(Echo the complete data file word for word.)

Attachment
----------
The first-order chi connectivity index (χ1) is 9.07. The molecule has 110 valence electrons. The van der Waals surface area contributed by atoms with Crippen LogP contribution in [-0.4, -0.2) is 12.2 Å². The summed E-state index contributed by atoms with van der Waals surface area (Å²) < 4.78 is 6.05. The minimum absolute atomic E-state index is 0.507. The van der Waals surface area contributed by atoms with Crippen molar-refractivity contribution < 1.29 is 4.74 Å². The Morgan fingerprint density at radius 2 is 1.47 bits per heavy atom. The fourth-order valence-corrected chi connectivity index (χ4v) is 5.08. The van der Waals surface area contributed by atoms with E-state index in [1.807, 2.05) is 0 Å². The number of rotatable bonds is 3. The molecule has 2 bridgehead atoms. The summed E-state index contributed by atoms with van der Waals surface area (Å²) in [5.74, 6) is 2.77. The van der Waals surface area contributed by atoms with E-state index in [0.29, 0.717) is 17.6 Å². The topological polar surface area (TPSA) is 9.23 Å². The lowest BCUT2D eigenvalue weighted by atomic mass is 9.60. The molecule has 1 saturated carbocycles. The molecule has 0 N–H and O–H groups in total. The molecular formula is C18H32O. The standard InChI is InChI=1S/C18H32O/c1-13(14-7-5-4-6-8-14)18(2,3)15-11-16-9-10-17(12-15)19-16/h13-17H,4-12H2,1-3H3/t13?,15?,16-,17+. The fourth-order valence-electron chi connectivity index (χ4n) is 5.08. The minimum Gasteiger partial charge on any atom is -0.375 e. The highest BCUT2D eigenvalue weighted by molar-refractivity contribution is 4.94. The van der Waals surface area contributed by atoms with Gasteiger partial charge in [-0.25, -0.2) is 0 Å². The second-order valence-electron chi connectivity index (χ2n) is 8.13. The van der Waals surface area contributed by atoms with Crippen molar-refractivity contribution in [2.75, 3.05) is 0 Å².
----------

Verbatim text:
The first-order chi connectivity index (χ1) is 9.07. The molecule has 110 valence electrons. The van der Waals surface area contributed by atoms with Crippen LogP contribution in [-0.4, -0.2) is 12.2 Å². The summed E-state index contributed by atoms with van der Waals surface area (Å²) < 4.78 is 6.05. The minimum absolute atomic E-state index is 0.507. The van der Waals surface area contributed by atoms with Crippen molar-refractivity contribution < 1.29 is 4.74 Å². The Morgan fingerprint density at radius 2 is 1.47 bits per heavy atom. The fourth-order valence-corrected chi connectivity index (χ4v) is 5.08. The van der Waals surface area contributed by atoms with E-state index in [1.807, 2.05) is 0 Å². The number of rotatable bonds is 3. The molecule has 2 bridgehead atoms. The summed E-state index contributed by atoms with van der Waals surface area (Å²) in [5.74, 6) is 2.77. The van der Waals surface area contributed by atoms with E-state index in [0.29, 0.717) is 17.6 Å². The topological polar surface area (TPSA) is 9.23 Å². The lowest BCUT2D eigenvalue weighted by atomic mass is 9.60. The molecule has 1 saturated carbocycles. The molecule has 0 N–H and O–H groups in total. The molecular formula is C18H32O. The standard InChI is InChI=1S/C18H32O/c1-13(14-7-5-4-6-8-14)18(2,3)15-11-16-9-10-17(12-15)19-16/h13-17H,4-12H2,1-3H3/t13?,15?,16-,17+. The fourth-order valence-electron chi connectivity index (χ4n) is 5.08. The minimum Gasteiger partial charge on any atom is -0.375 e. The highest BCUT2D eigenvalue weighted by molar-refractivity contribution is 4.94. The van der Waals surface area contributed by atoms with Gasteiger partial charge in [-0.25, -0.2) is 0 Å². The second-order valence-electron chi connectivity index (χ2n) is 8.13. The van der Waals surface area contributed by atoms with Crippen molar-refractivity contribution in [2.75, 3.05) is 0 Å².